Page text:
I’m not exactly sure what “fossil free” ore sources or mining is and I’m not sure how they ensure the electricity used comes from “fossil free” sources but my main point was that electric arc furnaces can be used for the entire process.

          As a side note, my brain baulked at the idea electricity cannot produce enough heat in a furnace. I’ve also heard people say that elsewhere in arguing the limitations of renewable energy sources. To my mind, as long as you can put in enough heat energy into a furnace, from whatever source, it should do its job. I’m not aware of any absolute temperature limitations of electricity as long as you have enough of it (excepting esoteric temperatures like plasmas etc.).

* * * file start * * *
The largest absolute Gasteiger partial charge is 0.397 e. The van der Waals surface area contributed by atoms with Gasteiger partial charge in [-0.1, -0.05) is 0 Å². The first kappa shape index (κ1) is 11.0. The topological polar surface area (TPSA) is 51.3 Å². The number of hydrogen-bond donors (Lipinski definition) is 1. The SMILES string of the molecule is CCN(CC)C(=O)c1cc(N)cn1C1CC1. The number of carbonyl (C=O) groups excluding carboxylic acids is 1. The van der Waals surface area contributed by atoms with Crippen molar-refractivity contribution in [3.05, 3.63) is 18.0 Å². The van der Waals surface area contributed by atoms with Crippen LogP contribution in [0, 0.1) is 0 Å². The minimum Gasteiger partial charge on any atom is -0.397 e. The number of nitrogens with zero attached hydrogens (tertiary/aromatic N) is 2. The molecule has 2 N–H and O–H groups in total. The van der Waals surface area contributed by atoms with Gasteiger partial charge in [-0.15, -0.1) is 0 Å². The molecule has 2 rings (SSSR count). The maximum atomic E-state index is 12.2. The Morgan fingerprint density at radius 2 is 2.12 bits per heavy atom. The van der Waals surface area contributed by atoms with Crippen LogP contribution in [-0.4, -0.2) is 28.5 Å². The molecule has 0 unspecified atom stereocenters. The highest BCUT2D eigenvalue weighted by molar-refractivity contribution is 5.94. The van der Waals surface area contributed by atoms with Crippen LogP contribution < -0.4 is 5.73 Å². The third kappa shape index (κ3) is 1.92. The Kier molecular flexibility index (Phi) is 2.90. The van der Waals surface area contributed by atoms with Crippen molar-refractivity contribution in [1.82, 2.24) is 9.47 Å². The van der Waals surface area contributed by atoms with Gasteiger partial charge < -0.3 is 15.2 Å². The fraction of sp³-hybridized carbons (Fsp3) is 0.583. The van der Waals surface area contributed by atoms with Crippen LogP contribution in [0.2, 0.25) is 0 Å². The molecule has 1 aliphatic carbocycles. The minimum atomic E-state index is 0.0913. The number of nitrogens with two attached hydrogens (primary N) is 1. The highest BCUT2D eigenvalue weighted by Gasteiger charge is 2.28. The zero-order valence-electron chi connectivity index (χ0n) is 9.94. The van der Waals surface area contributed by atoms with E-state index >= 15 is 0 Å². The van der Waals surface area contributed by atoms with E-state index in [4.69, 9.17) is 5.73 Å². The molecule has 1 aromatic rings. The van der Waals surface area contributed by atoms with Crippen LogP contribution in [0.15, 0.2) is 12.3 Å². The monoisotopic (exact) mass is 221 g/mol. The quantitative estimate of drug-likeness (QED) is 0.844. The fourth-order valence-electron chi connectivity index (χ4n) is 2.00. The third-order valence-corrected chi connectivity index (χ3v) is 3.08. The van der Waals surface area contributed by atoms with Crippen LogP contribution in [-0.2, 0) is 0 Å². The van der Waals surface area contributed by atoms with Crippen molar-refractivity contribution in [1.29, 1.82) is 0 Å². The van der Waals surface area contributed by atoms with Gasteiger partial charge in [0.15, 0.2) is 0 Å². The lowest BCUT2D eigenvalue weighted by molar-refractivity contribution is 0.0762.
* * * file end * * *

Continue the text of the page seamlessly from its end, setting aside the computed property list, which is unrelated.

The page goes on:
#87979 Reply


            “as long as you can put in enough heat energy into a furnace, from whatever source, it should do its job”

            One problem is: what do you make the heating element from? It has to be electrically conductive; most substances melt, or get close enough to their melting temperature to become fragile. This is where the electric arc is a clever solution. But for an arc to work, the stuff you’re attempting to melt has to be sufficiently conductive. I was wondering if iron ore could be arc smelted by mixing in enough scrap steel.

            There are multiple potential technical solutions to all sorts of problems, but the task of evaluating and developing them, and then replacing current infrastructure presents enormous practical difficulties. And the argument has polarised, as all arguments seem to these days.

            #87981 Reply

              “One problem is: what do you make the heating element from?”